Customers will be given the opportunity to pay for movies, download them legally using BitTorrent technology and view them using a regular DVD player.
Prior to setting up the company, Headweb’s Chief Operating Officer Peter Alvarsson spent over three years working in the DVD production business. Everywhere he looked, Digital Rights Management (DRM), or copy protection, seemed to present an insurmountable obstacle to the establishment of a consumer-friendly downloading service.
“Apart from iTunes, all the legal downloading options were based on a Windows platform, and none of them would allow users to burn DVDs,” he told The Local.
But then Alvarsson came up with the idea of watermarking data files rather than restricting their reproduction. Like many good ideas, it came to him in the shower.
“This was back in February 2006,” he said.
Once the idea took root, Alvarsson decided it was worth taking a financial risk and set about creating Headweb.
The company, which has grown to encompass 15 staff members, intends to begin selling movies in Sweden before the end of September.
The Headweb client is a four-pronged mechanism which includes a payment system, downloading client, media player and DVD burning software. Although limited to Windows at first, it will eventually also be compatible with Mac and Linux systems.
Customers can choose either to view films on their computers or burn them onto a DVD. The length of time it takes to download a movie will of course depend on a user’s internet connection speed.
“But we can roughly say that if you have a connection offering 8-10 Megabits per second it will take 90 minutes to download a 90 minute film. With 24 Mbits/sec it will take 30 minutes,” said Alvarsson.
“We will also offer other video formats that do not require as much space, such as Xvid and DivX, both of which can be played on newer DVD players,” he added.
As for the end user cost, Headweb is “aiming for 20 to 25 percent less than a physical DVD”.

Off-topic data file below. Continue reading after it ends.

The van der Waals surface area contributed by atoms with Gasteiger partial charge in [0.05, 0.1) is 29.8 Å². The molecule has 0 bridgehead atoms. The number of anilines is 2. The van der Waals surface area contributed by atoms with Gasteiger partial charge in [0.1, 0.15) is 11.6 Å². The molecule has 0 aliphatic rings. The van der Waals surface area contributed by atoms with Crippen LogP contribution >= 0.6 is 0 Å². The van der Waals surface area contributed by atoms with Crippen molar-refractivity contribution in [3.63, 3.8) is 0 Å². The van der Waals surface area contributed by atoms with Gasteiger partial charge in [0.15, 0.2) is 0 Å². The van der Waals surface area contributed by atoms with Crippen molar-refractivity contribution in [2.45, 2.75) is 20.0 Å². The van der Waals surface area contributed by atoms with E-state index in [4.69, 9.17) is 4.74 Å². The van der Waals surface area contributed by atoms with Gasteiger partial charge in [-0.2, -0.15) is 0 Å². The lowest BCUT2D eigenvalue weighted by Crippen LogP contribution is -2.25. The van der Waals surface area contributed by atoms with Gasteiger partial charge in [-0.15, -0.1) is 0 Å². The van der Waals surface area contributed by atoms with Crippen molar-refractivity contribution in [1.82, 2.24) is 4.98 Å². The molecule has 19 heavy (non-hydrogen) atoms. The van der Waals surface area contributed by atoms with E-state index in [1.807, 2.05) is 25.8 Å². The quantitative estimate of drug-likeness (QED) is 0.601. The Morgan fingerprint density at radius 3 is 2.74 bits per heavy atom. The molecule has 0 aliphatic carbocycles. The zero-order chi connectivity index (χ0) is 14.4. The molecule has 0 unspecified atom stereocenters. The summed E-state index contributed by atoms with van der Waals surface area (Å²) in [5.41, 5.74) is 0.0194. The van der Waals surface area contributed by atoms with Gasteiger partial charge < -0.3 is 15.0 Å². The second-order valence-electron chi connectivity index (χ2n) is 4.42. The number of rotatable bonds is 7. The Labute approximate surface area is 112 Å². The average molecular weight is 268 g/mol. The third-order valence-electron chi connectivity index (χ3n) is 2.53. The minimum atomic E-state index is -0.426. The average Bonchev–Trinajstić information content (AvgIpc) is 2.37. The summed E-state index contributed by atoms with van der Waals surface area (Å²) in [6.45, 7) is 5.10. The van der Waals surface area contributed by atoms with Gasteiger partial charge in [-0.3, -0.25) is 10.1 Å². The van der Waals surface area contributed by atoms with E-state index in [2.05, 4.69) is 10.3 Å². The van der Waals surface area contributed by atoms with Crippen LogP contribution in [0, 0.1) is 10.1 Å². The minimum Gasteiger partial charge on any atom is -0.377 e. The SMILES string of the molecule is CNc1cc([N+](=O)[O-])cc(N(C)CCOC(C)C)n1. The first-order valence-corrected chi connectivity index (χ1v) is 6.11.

Unlike its illegal file sharing rivals, Headweb is able to guarantee that its movies have not been shot from the back of a cinema.
And the film industry can rest assured that eventual copyright infringement will be traceable.
“Every download will have an individual watermark, like a serial number embedded in the picture.
“It’s better for consumers, as it will allow them to make DVD copies of their films. It’s also better for the film industry, which can trace illegal uploaders,” said Alvarsson.
The file sharing community has also been more receptive to the idea than he had anticipated.
“The overall reaction has been very positive, which surprised me a bit. People have been saying: ‘Finally, just what I was waiting for. Now I can stop downloading shitty quality films’,” he said.
One drawback however is that stocks are limited to just 500 titles. But Headweb’s founder envisages more industry players coming on board soon after the launch.
“Distributors have told us they think it’s a great idea and they want to get involved if they see that it works.
“We’ve been talking to big American companies. It takes time to convince them but they know they have to change. It’s just a matter of time before they start using this kind of downloading technology,” he said.